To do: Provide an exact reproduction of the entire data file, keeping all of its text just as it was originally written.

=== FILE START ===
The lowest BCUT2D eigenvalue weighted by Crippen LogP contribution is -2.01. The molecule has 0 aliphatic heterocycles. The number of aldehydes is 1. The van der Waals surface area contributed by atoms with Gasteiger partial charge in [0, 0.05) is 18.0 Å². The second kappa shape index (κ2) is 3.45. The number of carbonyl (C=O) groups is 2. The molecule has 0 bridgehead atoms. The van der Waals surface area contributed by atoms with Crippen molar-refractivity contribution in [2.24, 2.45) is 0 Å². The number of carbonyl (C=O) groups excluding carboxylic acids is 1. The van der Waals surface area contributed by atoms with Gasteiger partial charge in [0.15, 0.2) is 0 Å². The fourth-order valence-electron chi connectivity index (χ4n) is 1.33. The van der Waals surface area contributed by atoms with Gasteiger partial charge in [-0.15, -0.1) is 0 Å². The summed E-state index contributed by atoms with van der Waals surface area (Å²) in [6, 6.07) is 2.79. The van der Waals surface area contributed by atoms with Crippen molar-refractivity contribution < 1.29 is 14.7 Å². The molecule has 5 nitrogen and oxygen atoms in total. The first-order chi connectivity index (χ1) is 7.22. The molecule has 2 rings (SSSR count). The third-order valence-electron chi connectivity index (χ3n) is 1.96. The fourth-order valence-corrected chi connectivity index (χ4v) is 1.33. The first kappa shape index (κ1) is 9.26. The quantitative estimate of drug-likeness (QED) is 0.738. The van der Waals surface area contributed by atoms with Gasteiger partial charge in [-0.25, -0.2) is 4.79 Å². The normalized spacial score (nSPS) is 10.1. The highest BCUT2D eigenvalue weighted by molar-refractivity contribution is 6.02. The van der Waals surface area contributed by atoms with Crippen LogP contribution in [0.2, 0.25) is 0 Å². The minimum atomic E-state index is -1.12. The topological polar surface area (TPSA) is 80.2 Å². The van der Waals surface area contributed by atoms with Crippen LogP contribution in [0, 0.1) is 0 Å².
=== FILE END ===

The lowest BCUT2D eigenvalue weighted by Crippen LogP contribution is -2.01. The molecule has 0 aliphatic heterocycles. The number of aldehydes is 1. The van der Waals surface area contributed by atoms with Gasteiger partial charge in [0, 0.05) is 18.0 Å². The second kappa shape index (κ2) is 3.45. The number of carbonyl (C=O) groups is 2. The molecule has 0 bridgehead atoms. The van der Waals surface area contributed by atoms with Crippen molar-refractivity contribution in [2.24, 2.45) is 0 Å². The number of carbonyl (C=O) groups excluding carboxylic acids is 1. The van der Waals surface area contributed by atoms with Gasteiger partial charge in [0.15, 0.2) is 0 Å². The fourth-order valence-electron chi connectivity index (χ4n) is 1.33. The van der Waals surface area contributed by atoms with Gasteiger partial charge in [-0.15, -0.1) is 0 Å². The summed E-state index contributed by atoms with van der Waals surface area (Å²) in [6, 6.07) is 2.79. The van der Waals surface area contributed by atoms with Crippen molar-refractivity contribution < 1.29 is 14.7 Å². The molecule has 5 nitrogen and oxygen atoms in total. The first-order chi connectivity index (χ1) is 7.22. The molecule has 2 rings (SSSR count). The third-order valence-electron chi connectivity index (χ3n) is 1.96. The fourth-order valence-corrected chi connectivity index (χ4v) is 1.33. The first kappa shape index (κ1) is 9.26. The quantitative estimate of drug-likeness (QED) is 0.738. The van der Waals surface area contributed by atoms with Gasteiger partial charge in [-0.25, -0.2) is 4.79 Å². The normalized spacial score (nSPS) is 10.1. The highest BCUT2D eigenvalue weighted by molar-refractivity contribution is 6.02. The van der Waals surface area contributed by atoms with Crippen LogP contribution in [0.2, 0.25) is 0 Å². The minimum atomic E-state index is -1.12. The topological polar surface area (TPSA) is 80.2 Å². The van der Waals surface area contributed by atoms with Crippen LogP contribution in [0, 0.1) is 0 Å².